Matt Cain and Kyle Lohse square off in Game 7 of the NLCS Monday night, with the winner advancing to the World Series to take on the Detroit Tigers. The Tigers swept the Yankees in four games in the ALCS behind dominant starting pitching and timely hitting.
The Detroit Tigers are resting at home and awaiting their opponent, but they are in big trouble. Whichever team captures the National League crown in 2012 will dominate the Tigers in the World Series for a number of reasons.
An eerily similar scenario played out in 2006 when the Detroit Tigers swept the Oakland A's in the ALCS and had a full week of rest before the World Series.
The Cardinals needed a 3-1 Game 7 win over the New York Mets to reach the World Series and only had a travel day to make it to Detroit.
The Cardinals captured the World Series in five games in 2006, as the Tigers pitching staff made a comedy of errors and the team looked out of sorts.
The rest is much-needed for the Tigers after a long season, but will they come out well-rested and ready to go this time around, or will they be very rusty like they were just six years ago?
According to USA Today Sports' Steve Gardner, Detroit ace Justin Verlander feels differently about this year.
"I think we learned our lesson from 2006 and we'll approach things a little differently this time," Verlander said.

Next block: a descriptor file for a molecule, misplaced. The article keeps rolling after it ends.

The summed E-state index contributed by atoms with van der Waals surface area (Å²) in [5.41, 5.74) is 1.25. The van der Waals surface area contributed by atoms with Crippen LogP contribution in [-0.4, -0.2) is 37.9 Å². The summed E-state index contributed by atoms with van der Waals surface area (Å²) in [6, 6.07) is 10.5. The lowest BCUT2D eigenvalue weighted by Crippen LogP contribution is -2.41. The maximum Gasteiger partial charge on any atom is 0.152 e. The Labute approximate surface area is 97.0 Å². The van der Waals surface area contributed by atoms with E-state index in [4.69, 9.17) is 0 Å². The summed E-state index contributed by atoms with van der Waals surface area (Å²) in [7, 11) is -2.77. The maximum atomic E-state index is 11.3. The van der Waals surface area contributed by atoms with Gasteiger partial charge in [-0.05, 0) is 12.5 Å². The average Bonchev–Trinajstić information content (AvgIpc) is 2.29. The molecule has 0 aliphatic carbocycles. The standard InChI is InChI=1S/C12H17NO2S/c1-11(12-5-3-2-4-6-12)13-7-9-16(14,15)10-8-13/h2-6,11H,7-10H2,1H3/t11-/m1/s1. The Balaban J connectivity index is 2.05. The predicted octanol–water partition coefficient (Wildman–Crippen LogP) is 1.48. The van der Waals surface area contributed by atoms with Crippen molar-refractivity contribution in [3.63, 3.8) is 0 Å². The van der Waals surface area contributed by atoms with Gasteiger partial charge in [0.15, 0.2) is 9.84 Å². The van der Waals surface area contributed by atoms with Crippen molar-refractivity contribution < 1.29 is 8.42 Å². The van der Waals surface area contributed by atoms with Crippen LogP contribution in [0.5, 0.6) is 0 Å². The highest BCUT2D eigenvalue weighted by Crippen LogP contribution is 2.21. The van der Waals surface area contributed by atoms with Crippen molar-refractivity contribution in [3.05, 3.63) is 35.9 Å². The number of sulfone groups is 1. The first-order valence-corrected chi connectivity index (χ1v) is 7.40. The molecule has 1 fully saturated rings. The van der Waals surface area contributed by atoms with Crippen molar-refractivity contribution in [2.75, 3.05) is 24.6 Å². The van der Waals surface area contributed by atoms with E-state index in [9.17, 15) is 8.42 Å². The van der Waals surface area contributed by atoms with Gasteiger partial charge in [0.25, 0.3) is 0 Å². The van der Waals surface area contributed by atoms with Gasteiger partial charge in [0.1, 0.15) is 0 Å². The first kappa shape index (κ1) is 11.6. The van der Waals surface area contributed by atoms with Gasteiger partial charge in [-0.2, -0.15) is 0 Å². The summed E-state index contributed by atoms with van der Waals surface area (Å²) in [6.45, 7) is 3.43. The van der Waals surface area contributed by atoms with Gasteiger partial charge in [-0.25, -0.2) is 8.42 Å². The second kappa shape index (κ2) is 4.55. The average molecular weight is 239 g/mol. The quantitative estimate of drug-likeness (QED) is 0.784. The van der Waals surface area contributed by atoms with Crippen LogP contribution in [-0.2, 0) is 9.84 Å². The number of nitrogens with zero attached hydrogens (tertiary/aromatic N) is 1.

As I wrote in a previous article, the Giants and Cardinals both have very deep and talented bullpens. The Detroit bullpen hasn't been atrocious in the postseason (3.92 ERA), but both NL teams have much better bullpens.
Tigers closer Jose Valverde has been awful in the postseason, giving up seven runs in just 2.1 innings (27.00 ERA). Lefty Phil Coke has converted two saves and has yet to allow a run in the postseason, but he is not the solution as the closer.
Coke has done an excellent job, but his ideal role is to get lefty batters out.
It isn't clear what skipper Jim Leyland plans to do in the World Series, but it will be tough to put the shaky Valverde in with the game on the line.
St. Louis' bullpen (2.22 ERA) features several fireballers, and San Francisco's bullpen (2.79 ERA) is very strong even without Brian Wilson.
The World Series will likely feature close games. The Detroit starting rotation has been remarkable (1.02 ERA in playoffs), but it is unrealistic that the starters can keep those eye-popping numbers up.
The Detroit bullpen will struggle in the Fall Classic and be the reason the Cardinals or Giants win the series.
Momentum and Home-Field Advantage
Whichever team wins Game 7 of the NLCS will be riding an emotional high that it will want to carry over into the World Series.
It is true that the Tigers have momentum after sweeping away the Yankees, but that momentum has fizzled because they've been resting for the World Series. The Tigers pitched and played well, but the Yankees also played a pretty poor series.
Whoever wins the hard-fought NLCS will have accomplished more in the playoffs than the Tigers up to this point.
Also, the NL representative in the World Series has home-field advantage after winning the All-Star game. This fact is a little overrated, but six of the last nine teams to have home-field advantage in the Fall Classic went on to win.
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